A previously unidentified type of stem cell, usually dormant in blood vessels, is at the heart of vascular disease, according to researchers.
Before this discovery, smooth muscle cells in the walls of blood vessels were blamed for the narrowing of arteries, but it may be that this was a case of mistaken identity.
Heart attacks and strokes are caused by clumps of cells building up in blood vessels, causing them to narrow. This alone restricts the blood flow, but if a lump breaks off as a clot it can move elsewhere and completely block other vessels.
Due to their appearance – the clumps of cells look like smooth muscle cells – it was thought that the build-up was triggered by an injury to the blood vessel that caused the mature smooth muscle cells to regress to an earlier developmental stage that allowed them to proliferate.
However, there was never any evidence this happened, and now a group of researchers from the University of California, Berkeley, has identified another cell type that may be the culprit. These cells, named multipotent vascular stem cells, can turn into various kinds of cells, including smooth muscle. They are present in such low numbers in healthy arteries that they haven't been noticed before.
'These stem cells are probably less than five percent of the cells in the blood vessel when they're dormant', lead researcher Professor Song Li said to the San Francisco Chronicle. 'We call them sleeping beauty or sleeping evil cells, because they don't do anything when they're dormant. The stem cells stay quiescent for decades before they start to grow and they make the blood vessels harden'.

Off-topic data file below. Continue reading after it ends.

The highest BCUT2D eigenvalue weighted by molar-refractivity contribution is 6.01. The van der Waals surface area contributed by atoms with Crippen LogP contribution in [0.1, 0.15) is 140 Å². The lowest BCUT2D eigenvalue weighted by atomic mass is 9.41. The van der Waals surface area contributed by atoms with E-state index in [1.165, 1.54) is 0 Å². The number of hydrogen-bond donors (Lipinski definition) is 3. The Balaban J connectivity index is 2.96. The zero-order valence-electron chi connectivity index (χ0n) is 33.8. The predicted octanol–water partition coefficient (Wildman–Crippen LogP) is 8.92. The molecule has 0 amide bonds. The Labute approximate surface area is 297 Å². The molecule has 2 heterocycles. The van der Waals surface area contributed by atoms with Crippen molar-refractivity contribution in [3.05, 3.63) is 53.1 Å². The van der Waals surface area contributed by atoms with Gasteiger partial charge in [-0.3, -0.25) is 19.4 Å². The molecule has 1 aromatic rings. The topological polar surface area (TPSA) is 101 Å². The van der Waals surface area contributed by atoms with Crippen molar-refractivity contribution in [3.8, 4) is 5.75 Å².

The team found that these cells were activated when blood vessel walls were damaged, something that is thought to occur when they are damaged by low-density lipoproteins, also known as 'bad cholesterol'.
Around 150,000 people in Britain a year have a stroke; 90,000 have heart attacks, of these around a third die as a result. Professor Li claims the work, published in Nature Communications, should 'revolutionise therapies for vascular diseases'.
'Targeting the vascular stem cells rather than the existing smooth muscle in the vessel wall might be much more effective in treating vascular disease', explains co-author Dr Deepak Srivastava. 'Maybe the reason we've met with limited success in treating heart disease is because we've been going after the wrong target'.
However, they note that their results will need to be reproduced by others, and in human tissues, in order to replace the prevailing theories about how blood vessels become blocked.